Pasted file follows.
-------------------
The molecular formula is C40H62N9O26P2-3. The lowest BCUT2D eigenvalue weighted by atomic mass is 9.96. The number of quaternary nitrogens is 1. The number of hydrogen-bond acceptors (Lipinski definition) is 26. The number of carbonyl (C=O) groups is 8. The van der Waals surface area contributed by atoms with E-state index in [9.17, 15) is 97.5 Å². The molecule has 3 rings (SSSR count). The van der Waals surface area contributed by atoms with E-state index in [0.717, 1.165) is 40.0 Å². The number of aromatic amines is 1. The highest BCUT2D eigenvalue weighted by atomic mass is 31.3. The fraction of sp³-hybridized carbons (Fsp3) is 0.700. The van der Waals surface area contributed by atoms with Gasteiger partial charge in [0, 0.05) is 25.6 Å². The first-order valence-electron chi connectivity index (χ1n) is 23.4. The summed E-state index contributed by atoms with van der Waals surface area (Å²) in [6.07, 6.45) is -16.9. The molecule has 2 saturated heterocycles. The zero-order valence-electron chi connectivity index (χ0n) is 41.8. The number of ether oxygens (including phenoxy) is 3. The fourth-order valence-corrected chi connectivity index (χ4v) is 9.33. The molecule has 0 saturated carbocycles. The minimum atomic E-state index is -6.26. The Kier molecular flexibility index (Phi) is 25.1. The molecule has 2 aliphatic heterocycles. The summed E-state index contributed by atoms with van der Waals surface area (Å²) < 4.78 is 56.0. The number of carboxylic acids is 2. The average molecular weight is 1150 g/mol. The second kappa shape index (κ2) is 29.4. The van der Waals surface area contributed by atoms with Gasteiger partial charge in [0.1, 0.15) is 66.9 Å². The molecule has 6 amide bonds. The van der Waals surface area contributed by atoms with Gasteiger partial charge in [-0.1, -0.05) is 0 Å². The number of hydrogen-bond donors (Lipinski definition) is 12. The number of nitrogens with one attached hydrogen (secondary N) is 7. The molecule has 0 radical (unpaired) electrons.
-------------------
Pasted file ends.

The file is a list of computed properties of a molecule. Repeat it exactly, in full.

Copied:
The molecular formula is C40H62N9O26P2-3. The lowest BCUT2D eigenvalue weighted by atomic mass is 9.96. The number of quaternary nitrogens is 1. The number of hydrogen-bond acceptors (Lipinski definition) is 26. The number of carbonyl (C=O) groups is 8. The van der Waals surface area contributed by atoms with E-state index in [9.17, 15) is 97.5 Å². The molecule has 3 rings (SSSR count). The van der Waals surface area contributed by atoms with E-state index in [0.717, 1.165) is 40.0 Å². The number of aromatic amines is 1. The highest BCUT2D eigenvalue weighted by atomic mass is 31.3. The fraction of sp³-hybridized carbons (Fsp3) is 0.700. The van der Waals surface area contributed by atoms with Gasteiger partial charge in [0, 0.05) is 25.6 Å². The first-order valence-electron chi connectivity index (χ1n) is 23.4. The summed E-state index contributed by atoms with van der Waals surface area (Å²) in [6.07, 6.45) is -16.9. The molecule has 2 saturated heterocycles. The zero-order valence-electron chi connectivity index (χ0n) is 41.8. The number of ether oxygens (including phenoxy) is 3. The fourth-order valence-corrected chi connectivity index (χ4v) is 9.33. The molecule has 0 saturated carbocycles. The minimum atomic E-state index is -6.26. The Kier molecular flexibility index (Phi) is 25.1. The molecule has 2 aliphatic heterocycles. The summed E-state index contributed by atoms with van der Waals surface area (Å²) < 4.78 is 56.0. The number of carboxylic acids is 2. The average molecular weight is 1150 g/mol. The second kappa shape index (κ2) is 29.4. The van der Waals surface area contributed by atoms with Gasteiger partial charge in [0.1, 0.15) is 66.9 Å². The molecule has 6 amide bonds. The van der Waals surface area contributed by atoms with Gasteiger partial charge in [-0.1, -0.05) is 0 Å². The number of hydrogen-bond donors (Lipinski definition) is 12. The number of nitrogens with one attached hydrogen (secondary N) is 7. The molecule has 0 radical (unpaired) electrons.